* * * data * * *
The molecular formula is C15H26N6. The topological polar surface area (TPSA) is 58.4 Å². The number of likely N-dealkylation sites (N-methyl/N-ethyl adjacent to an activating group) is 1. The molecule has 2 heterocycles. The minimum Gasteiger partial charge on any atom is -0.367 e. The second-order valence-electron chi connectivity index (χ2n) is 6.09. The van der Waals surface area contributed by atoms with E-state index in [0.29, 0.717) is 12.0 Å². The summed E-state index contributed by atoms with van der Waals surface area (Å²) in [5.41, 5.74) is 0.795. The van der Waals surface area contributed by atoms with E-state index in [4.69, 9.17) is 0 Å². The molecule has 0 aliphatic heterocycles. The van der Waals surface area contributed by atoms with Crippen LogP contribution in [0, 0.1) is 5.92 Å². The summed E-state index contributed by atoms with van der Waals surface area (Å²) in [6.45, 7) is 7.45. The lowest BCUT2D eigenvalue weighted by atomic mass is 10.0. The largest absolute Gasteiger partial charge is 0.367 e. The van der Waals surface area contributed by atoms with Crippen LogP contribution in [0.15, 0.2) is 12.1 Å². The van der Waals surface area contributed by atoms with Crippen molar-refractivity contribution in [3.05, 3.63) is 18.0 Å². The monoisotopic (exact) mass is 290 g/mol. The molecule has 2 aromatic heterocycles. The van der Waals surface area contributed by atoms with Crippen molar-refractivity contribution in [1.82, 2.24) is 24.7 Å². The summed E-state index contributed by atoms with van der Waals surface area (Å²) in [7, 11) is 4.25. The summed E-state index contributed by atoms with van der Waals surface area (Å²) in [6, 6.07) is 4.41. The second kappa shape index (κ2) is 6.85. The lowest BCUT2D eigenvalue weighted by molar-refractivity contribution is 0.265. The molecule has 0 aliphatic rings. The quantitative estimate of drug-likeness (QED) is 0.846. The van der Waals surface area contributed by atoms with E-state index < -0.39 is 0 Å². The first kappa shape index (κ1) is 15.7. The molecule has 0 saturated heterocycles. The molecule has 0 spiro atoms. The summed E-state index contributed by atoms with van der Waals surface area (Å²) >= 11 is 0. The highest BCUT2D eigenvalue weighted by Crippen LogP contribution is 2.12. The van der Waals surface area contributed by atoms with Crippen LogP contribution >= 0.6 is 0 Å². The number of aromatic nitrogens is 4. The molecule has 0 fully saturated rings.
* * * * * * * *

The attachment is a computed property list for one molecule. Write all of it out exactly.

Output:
The molecular formula is C15H26N6. The topological polar surface area (TPSA) is 58.4 Å². The number of likely N-dealkylation sites (N-methyl/N-ethyl adjacent to an activating group) is 1. The molecule has 2 heterocycles. The minimum Gasteiger partial charge on any atom is -0.367 e. The second-order valence-electron chi connectivity index (χ2n) is 6.09. The van der Waals surface area contributed by atoms with E-state index in [0.29, 0.717) is 12.0 Å². The summed E-state index contributed by atoms with van der Waals surface area (Å²) in [5.41, 5.74) is 0.795. The van der Waals surface area contributed by atoms with E-state index in [4.69, 9.17) is 0 Å². The molecule has 0 aliphatic heterocycles. The van der Waals surface area contributed by atoms with Crippen LogP contribution in [0, 0.1) is 5.92 Å². The summed E-state index contributed by atoms with van der Waals surface area (Å²) in [6.45, 7) is 7.45. The lowest BCUT2D eigenvalue weighted by atomic mass is 10.0. The largest absolute Gasteiger partial charge is 0.367 e. The van der Waals surface area contributed by atoms with Crippen LogP contribution in [0.15, 0.2) is 12.1 Å². The van der Waals surface area contributed by atoms with Crippen molar-refractivity contribution in [3.05, 3.63) is 18.0 Å². The monoisotopic (exact) mass is 290 g/mol. The molecule has 2 aromatic heterocycles. The van der Waals surface area contributed by atoms with Crippen molar-refractivity contribution in [1.82, 2.24) is 24.7 Å². The summed E-state index contributed by atoms with van der Waals surface area (Å²) in [7, 11) is 4.25. The summed E-state index contributed by atoms with van der Waals surface area (Å²) in [6, 6.07) is 4.41. The second kappa shape index (κ2) is 6.85. The lowest BCUT2D eigenvalue weighted by molar-refractivity contribution is 0.265. The molecule has 0 aliphatic rings. The quantitative estimate of drug-likeness (QED) is 0.846. The van der Waals surface area contributed by atoms with E-state index < -0.39 is 0 Å². The first kappa shape index (κ1) is 15.7. The molecule has 0 saturated heterocycles. The molecule has 0 spiro atoms. The summed E-state index contributed by atoms with van der Waals surface area (Å²) >= 11 is 0. The highest BCUT2D eigenvalue weighted by Crippen LogP contribution is 2.12. The van der Waals surface area contributed by atoms with Crippen LogP contribution >= 0.6 is 0 Å². The number of aromatic nitrogens is 4. The molecule has 0 fully saturated rings.